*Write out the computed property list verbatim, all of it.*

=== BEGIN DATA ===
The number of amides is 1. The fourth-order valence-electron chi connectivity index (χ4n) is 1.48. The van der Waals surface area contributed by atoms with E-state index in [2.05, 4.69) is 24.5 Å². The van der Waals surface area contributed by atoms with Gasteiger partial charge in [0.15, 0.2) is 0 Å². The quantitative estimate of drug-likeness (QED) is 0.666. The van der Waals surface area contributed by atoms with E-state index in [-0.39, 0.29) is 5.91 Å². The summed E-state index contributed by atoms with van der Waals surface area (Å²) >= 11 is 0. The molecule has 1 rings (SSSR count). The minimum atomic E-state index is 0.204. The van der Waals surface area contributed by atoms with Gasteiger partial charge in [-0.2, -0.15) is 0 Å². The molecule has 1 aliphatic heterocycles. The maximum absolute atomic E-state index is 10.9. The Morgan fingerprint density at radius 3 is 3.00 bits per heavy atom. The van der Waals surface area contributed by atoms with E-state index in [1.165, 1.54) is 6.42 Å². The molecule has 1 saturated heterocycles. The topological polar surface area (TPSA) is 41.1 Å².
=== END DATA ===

The number of amides is 1. The fourth-order valence-electron chi connectivity index (χ4n) is 1.48. The van der Waals surface area contributed by atoms with E-state index in [2.05, 4.69) is 24.5 Å². The van der Waals surface area contributed by atoms with Gasteiger partial charge in [0.15, 0.2) is 0 Å². The quantitative estimate of drug-likeness (QED) is 0.666. The van der Waals surface area contributed by atoms with E-state index in [-0.39, 0.29) is 5.91 Å². The summed E-state index contributed by atoms with van der Waals surface area (Å²) >= 11 is 0. The molecule has 1 rings (SSSR count). The minimum atomic E-state index is 0.204. The van der Waals surface area contributed by atoms with Gasteiger partial charge in [-0.2, -0.15) is 0 Å². The molecule has 1 aliphatic heterocycles. The maximum absolute atomic E-state index is 10.9. The Morgan fingerprint density at radius 3 is 3.00 bits per heavy atom. The van der Waals surface area contributed by atoms with E-state index in [1.165, 1.54) is 6.42 Å². The molecule has 1 saturated heterocycles. The topological polar surface area (TPSA) is 41.1 Å².